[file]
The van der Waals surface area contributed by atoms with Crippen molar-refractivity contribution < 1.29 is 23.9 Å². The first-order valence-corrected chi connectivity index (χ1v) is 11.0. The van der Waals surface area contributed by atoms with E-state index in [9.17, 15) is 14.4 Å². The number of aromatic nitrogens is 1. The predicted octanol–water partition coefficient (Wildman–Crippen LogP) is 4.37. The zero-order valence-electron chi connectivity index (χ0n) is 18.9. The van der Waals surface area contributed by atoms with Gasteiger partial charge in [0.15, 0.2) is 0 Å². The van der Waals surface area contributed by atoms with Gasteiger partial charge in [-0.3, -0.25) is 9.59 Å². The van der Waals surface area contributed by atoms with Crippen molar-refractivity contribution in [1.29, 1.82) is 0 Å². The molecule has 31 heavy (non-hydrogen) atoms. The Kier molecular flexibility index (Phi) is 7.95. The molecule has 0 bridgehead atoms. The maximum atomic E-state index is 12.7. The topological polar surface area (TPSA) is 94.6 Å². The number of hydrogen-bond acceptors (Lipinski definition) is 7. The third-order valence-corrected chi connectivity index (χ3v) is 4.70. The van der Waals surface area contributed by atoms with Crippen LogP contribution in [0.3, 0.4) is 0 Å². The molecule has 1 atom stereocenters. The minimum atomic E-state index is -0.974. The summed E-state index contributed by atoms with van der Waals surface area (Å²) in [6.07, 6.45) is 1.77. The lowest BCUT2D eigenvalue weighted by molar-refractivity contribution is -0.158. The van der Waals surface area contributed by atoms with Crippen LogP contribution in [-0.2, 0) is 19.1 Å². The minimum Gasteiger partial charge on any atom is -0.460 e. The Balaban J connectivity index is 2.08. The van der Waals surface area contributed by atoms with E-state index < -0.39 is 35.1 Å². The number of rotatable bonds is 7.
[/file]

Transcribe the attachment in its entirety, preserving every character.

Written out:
The van der Waals surface area contributed by atoms with Crippen molar-refractivity contribution < 1.29 is 23.9 Å². The first-order valence-corrected chi connectivity index (χ1v) is 11.0. The van der Waals surface area contributed by atoms with E-state index in [9.17, 15) is 14.4 Å². The number of aromatic nitrogens is 1. The predicted octanol–water partition coefficient (Wildman–Crippen LogP) is 4.37. The zero-order valence-electron chi connectivity index (χ0n) is 18.9. The van der Waals surface area contributed by atoms with Gasteiger partial charge in [0.15, 0.2) is 0 Å². The van der Waals surface area contributed by atoms with Gasteiger partial charge in [-0.3, -0.25) is 9.59 Å². The van der Waals surface area contributed by atoms with Crippen molar-refractivity contribution in [1.29, 1.82) is 0 Å². The molecule has 31 heavy (non-hydrogen) atoms. The Kier molecular flexibility index (Phi) is 7.95. The molecule has 0 bridgehead atoms. The maximum atomic E-state index is 12.7. The topological polar surface area (TPSA) is 94.6 Å². The number of hydrogen-bond acceptors (Lipinski definition) is 7. The third-order valence-corrected chi connectivity index (χ3v) is 4.70. The van der Waals surface area contributed by atoms with Crippen LogP contribution in [0.3, 0.4) is 0 Å². The molecule has 1 atom stereocenters. The minimum atomic E-state index is -0.974. The summed E-state index contributed by atoms with van der Waals surface area (Å²) in [6.07, 6.45) is 1.77. The lowest BCUT2D eigenvalue weighted by molar-refractivity contribution is -0.158. The van der Waals surface area contributed by atoms with Crippen LogP contribution in [-0.2, 0) is 19.1 Å². The minimum Gasteiger partial charge on any atom is -0.460 e. The Balaban J connectivity index is 2.08. The van der Waals surface area contributed by atoms with E-state index < -0.39 is 35.1 Å². The number of rotatable bonds is 7.